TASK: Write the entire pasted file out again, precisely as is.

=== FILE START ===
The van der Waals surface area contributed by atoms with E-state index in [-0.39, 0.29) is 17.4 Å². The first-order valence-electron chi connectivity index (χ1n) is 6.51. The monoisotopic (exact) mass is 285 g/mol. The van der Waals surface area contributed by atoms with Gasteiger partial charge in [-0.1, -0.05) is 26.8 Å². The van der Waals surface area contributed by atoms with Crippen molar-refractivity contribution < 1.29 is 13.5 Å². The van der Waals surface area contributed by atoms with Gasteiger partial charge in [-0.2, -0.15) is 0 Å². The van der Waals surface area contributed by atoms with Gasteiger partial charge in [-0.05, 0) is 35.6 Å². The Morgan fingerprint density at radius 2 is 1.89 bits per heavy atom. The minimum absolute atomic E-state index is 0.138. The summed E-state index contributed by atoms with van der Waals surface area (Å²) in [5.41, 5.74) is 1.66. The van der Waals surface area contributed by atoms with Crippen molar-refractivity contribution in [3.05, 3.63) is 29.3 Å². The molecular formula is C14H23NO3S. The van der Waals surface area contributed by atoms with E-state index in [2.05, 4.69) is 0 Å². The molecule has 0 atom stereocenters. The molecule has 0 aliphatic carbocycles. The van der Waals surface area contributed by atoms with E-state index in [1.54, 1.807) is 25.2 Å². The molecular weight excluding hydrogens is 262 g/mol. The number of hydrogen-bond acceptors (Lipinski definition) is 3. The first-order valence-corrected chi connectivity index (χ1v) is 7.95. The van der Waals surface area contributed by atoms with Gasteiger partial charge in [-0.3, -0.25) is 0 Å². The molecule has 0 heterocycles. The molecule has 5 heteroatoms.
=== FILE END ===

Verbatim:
The van der Waals surface area contributed by atoms with E-state index in [-0.39, 0.29) is 17.4 Å². The first-order valence-electron chi connectivity index (χ1n) is 6.51. The monoisotopic (exact) mass is 285 g/mol. The van der Waals surface area contributed by atoms with Gasteiger partial charge in [-0.1, -0.05) is 26.8 Å². The van der Waals surface area contributed by atoms with Crippen molar-refractivity contribution < 1.29 is 13.5 Å². The van der Waals surface area contributed by atoms with Gasteiger partial charge in [-0.2, -0.15) is 0 Å². The van der Waals surface area contributed by atoms with Gasteiger partial charge in [-0.05, 0) is 35.6 Å². The Morgan fingerprint density at radius 2 is 1.89 bits per heavy atom. The minimum absolute atomic E-state index is 0.138. The summed E-state index contributed by atoms with van der Waals surface area (Å²) in [5.41, 5.74) is 1.66. The van der Waals surface area contributed by atoms with Crippen molar-refractivity contribution in [3.05, 3.63) is 29.3 Å². The molecular formula is C14H23NO3S. The van der Waals surface area contributed by atoms with E-state index in [2.05, 4.69) is 0 Å². The molecule has 0 atom stereocenters. The molecule has 0 aliphatic carbocycles. The van der Waals surface area contributed by atoms with E-state index in [1.54, 1.807) is 25.2 Å². The molecular weight excluding hydrogens is 262 g/mol. The number of hydrogen-bond acceptors (Lipinski definition) is 3. The first-order valence-corrected chi connectivity index (χ1v) is 7.95. The van der Waals surface area contributed by atoms with Gasteiger partial charge in [-0.3, -0.25) is 0 Å². The molecule has 0 heterocycles. The molecule has 5 heteroatoms.